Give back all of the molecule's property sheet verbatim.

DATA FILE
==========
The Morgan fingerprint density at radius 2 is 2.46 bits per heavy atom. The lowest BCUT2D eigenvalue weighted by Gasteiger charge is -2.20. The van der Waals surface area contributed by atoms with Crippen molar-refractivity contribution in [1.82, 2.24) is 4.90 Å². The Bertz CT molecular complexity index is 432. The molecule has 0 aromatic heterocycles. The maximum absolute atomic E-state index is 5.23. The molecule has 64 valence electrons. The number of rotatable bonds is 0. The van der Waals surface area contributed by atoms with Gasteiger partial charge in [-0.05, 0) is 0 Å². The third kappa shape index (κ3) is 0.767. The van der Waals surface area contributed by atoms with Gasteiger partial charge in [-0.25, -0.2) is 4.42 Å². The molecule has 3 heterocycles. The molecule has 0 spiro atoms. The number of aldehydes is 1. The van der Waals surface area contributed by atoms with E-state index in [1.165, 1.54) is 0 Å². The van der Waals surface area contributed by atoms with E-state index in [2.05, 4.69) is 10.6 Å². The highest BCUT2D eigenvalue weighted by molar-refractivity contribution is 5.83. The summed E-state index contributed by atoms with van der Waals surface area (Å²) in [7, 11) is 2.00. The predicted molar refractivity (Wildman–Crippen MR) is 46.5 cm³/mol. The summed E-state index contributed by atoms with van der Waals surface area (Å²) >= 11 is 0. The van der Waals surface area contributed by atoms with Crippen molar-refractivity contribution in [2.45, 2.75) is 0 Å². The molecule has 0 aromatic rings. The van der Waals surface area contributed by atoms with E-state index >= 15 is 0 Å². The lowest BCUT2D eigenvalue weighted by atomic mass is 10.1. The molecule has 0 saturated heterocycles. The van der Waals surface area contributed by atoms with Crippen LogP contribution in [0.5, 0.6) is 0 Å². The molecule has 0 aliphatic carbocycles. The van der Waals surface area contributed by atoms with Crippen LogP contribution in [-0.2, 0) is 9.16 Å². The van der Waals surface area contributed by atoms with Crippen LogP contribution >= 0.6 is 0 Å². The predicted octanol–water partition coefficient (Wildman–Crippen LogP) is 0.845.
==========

The Morgan fingerprint density at radius 2 is 2.46 bits per heavy atom. The lowest BCUT2D eigenvalue weighted by Gasteiger charge is -2.20. The van der Waals surface area contributed by atoms with Crippen molar-refractivity contribution in [1.82, 2.24) is 4.90 Å². The Bertz CT molecular complexity index is 432. The molecule has 0 aromatic heterocycles. The maximum absolute atomic E-state index is 5.23. The molecule has 64 valence electrons. The number of rotatable bonds is 0. The van der Waals surface area contributed by atoms with Gasteiger partial charge in [-0.05, 0) is 0 Å². The third kappa shape index (κ3) is 0.767. The van der Waals surface area contributed by atoms with Gasteiger partial charge in [-0.25, -0.2) is 4.42 Å². The molecule has 3 heterocycles. The molecule has 0 spiro atoms. The number of aldehydes is 1. The van der Waals surface area contributed by atoms with E-state index in [1.165, 1.54) is 0 Å². The van der Waals surface area contributed by atoms with E-state index in [2.05, 4.69) is 10.6 Å². The highest BCUT2D eigenvalue weighted by molar-refractivity contribution is 5.83. The summed E-state index contributed by atoms with van der Waals surface area (Å²) in [7, 11) is 2.00. The predicted molar refractivity (Wildman–Crippen MR) is 46.5 cm³/mol. The summed E-state index contributed by atoms with van der Waals surface area (Å²) >= 11 is 0. The van der Waals surface area contributed by atoms with Crippen molar-refractivity contribution in [2.45, 2.75) is 0 Å². The molecule has 0 aromatic rings. The van der Waals surface area contributed by atoms with E-state index >= 15 is 0 Å². The lowest BCUT2D eigenvalue weighted by atomic mass is 10.1. The molecule has 0 saturated heterocycles. The van der Waals surface area contributed by atoms with Crippen LogP contribution in [0.5, 0.6) is 0 Å². The molecule has 0 aliphatic carbocycles. The van der Waals surface area contributed by atoms with Crippen LogP contribution in [-0.2, 0) is 9.16 Å². The van der Waals surface area contributed by atoms with Crippen LogP contribution >= 0.6 is 0 Å². The predicted octanol–water partition coefficient (Wildman–Crippen LogP) is 0.845.